Creating a website for a big business is a huge undertaking that can make even the most seasoned experts cringe. Web design for a small business is no easy task either. With limited manpower, budget, time and experience, small businesses oftentimes have few or no resources to allocate to the process. This means some small businesses are left with poorly planned websites that offer little or no Web presence.
When creating a website without experienced help, many small businesses are clueless about where to start. When it comes to the starting line, experts agree: planning is everything. Planning is not just important for the design of the site, it also involves solidifying your company’s brand and website purpose before the design process even begins.
“In my opinion, branding plays a huge role, but it’s one of the areas that is often overlooked,” says Mike Harker, owner of Web design firm ThoughtLab. “People think ‘I want a good design,’ but good design itself does not mean it’s a match to what the company is at its core.” By leading the Web design process with branding, companies can focus on what makes their company or product great. Failure to brand could cause potential customers to overlook your sleek new website.
Once a company’s brand strategy is established, the purpose of the website must be determined. “Much like any marketing or communication tool, businesses need to take time to determine what the business objectives behind the website actually are,” says Christy Whitehouse, vice president of interactive at The Summit Group. “Is this an information only site? Will it be a lead capture tool for sales? Will it be an interactive demonstration of a product or service?” Without a clearly defined purpose, your website might not accomplish what it should.
Content is King
Now that the foundation has been laid, design and creation can begin. Ultimately, content is what will matter most, but a site’s design must be appealing to keep people there long enough to read the content.
Content is also a key traffic driver. SEO, or search engine optimization, is a very important part of designing a successful website. For small businesses that cannot afford to advertise, SEO may be their only traffic driver. “Showing up in search engines organically is one of the best ways to drive traffic to a website,” says Greg Shuey, director of SEO at SEO.com. “Being in position one, two or three pretty much guarantees you a steady flow of traffic to your website.”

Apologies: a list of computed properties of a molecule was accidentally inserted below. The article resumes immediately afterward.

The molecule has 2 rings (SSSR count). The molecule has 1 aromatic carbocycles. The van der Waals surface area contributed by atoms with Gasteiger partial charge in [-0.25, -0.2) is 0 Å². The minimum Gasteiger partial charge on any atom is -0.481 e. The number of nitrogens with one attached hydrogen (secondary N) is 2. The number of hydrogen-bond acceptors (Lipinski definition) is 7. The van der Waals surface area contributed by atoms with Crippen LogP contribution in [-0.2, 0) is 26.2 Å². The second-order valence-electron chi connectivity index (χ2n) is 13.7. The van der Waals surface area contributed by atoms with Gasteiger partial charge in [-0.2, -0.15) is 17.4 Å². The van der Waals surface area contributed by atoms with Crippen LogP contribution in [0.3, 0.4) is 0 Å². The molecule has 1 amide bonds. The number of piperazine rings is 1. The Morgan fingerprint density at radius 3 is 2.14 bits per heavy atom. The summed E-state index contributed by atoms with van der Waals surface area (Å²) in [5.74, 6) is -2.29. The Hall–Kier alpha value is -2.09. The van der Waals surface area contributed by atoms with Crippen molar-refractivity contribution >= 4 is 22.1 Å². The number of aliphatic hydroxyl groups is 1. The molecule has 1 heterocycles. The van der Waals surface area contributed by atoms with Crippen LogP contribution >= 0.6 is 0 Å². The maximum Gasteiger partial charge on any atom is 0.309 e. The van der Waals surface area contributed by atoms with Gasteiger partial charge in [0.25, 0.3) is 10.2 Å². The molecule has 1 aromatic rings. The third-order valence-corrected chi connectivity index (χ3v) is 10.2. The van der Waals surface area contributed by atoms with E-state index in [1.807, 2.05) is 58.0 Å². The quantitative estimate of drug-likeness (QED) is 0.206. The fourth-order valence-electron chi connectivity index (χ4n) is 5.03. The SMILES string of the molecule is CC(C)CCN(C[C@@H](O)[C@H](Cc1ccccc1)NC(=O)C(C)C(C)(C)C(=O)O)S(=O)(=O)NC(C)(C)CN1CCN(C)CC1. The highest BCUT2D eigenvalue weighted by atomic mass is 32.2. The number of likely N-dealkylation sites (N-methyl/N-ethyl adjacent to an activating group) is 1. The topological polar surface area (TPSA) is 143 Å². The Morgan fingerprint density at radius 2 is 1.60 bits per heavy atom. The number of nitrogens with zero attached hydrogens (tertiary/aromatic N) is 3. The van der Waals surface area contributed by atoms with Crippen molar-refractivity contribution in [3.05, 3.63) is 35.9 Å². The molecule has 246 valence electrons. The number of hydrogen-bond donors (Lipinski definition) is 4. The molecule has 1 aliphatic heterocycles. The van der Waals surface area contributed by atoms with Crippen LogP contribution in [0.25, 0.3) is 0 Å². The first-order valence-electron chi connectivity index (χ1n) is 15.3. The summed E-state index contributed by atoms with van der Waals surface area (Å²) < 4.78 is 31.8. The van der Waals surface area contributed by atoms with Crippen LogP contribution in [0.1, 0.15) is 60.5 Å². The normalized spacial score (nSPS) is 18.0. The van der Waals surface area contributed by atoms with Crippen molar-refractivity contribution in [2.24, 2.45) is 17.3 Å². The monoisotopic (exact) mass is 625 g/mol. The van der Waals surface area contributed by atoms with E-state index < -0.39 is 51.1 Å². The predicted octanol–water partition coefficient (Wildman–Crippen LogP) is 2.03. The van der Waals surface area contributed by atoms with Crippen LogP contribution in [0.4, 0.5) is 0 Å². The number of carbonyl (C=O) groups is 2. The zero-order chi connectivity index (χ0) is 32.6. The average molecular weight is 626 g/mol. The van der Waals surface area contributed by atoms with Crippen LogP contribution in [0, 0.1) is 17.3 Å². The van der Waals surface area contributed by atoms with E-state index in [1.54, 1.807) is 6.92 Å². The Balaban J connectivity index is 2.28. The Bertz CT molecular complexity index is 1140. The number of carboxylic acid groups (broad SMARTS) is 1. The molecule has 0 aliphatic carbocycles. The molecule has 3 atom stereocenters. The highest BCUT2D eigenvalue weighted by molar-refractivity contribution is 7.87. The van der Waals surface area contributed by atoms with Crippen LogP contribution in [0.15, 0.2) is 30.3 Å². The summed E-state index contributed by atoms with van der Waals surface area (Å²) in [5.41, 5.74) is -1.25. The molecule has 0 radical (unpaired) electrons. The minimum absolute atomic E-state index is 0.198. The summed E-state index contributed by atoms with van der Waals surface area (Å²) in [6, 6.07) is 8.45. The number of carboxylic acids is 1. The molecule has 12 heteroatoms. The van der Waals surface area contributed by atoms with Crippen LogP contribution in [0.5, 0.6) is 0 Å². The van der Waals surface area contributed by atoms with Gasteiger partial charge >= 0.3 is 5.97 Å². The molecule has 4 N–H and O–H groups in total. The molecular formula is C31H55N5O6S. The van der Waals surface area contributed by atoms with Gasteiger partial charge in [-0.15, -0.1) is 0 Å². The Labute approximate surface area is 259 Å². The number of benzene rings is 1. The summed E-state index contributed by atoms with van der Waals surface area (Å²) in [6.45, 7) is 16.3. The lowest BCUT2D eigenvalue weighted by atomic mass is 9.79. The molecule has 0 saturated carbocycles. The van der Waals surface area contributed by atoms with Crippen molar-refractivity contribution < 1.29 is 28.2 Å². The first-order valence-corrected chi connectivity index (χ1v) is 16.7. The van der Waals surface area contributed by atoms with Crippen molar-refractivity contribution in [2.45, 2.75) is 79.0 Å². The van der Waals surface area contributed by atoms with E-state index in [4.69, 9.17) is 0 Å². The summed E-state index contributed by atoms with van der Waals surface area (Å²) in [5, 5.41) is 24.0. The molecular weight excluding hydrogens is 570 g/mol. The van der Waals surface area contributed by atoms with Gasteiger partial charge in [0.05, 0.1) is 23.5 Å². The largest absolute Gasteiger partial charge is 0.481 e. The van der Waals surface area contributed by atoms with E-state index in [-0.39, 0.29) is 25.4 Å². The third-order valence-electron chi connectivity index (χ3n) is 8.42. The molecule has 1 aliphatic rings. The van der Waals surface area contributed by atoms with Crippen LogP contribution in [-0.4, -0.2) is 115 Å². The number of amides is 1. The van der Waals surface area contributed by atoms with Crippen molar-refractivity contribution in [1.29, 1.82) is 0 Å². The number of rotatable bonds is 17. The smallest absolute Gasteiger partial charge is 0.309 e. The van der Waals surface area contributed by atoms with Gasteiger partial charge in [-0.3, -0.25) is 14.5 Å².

Increasing your search result position through SEO depends on knowing how search engines work and using phrases that may often be used to describe your product or service. This includes changing phrases, using certain types of programming code and many other tricks of the trade that will ultimately impact how Google, Yahoo and other search engines rank your website when someone executes a search. While SEO can be very effective, it is also a long-term strategy and takes considerable investment in time and money.
To ensure your site fulfills your expectations, build a site map, which acts as the architecture for your website. Using a sitemap will allow you to see the desired website flow before pages are created. Sitemaps will also help everyone understand the navigational relationship between pages.
“We create wire frames to illustrate a proposed navigation scheme and show the location, type and amount of planned content for each page of the site,” says Whitehouse. Wire frames act as a non-working visual representation of the website. This saves time and money, as it keeps designers from having to code the site multiple times.
Once your site is created and published, it is very important to keep it updated. A website is a living, breathing organism and must be cared for if you want it to grow. This can be done though adding and updating content when appropriate. Blogs are a great way to keep a regular traffic flow coming to your website, but diligence is crucial. “Adding fresh, interesting content [to your blog] on a regular basis will help drive traffic to a website and keep those visitors coming back,” says Shuey. “But unless you devote time to it each day, it is pretty much useless in both traffic generation and retention.”
A big part of SEO is link building. By sharing links and information about your website around the Internet, search engine crawlers will increase your website’s ranking in their results.
Ultimately, maintenance seems to be just as important as the actual creation of a website. This is why it is very important that, whether you use an agency to create your website or you build it yourself, you ensure there is a way to update content as needed. Otherwise, you could be doing more harm to your brand than good.
Learn the Terms
HTML – HyperText Markup Language is the traditional programming code for websites.
CMS – If you do not know HTML, a Content Management System will allow you to update your website with no programming knowledge. It acts as an interface between you and your website.
URL – Your Uniform Resource Locator is more commonly known as your Web address.
SEO – Search Engine Optimization is the free—also known as natural—way of increasing your website’s ranking in search engines. This is done by adjusting terms and messages used in your site as well as building links externally.
Flash – Adobe Flash is a program language commonly used to create online games and websites. Flash can be a great tool, but be aware: basing your site’s construction in flash may greatly impact its search engine rankings.
JPEG – The online formatting standard for pictures is JPEG, or Joint Photographics Experts Group—which coincidentally created the JPEG format.
Java – Many online applications and programs use a programming language called Java. It is designed to run on a wide variety of platforms and is often used in conjunction with websites to enhance online interaction.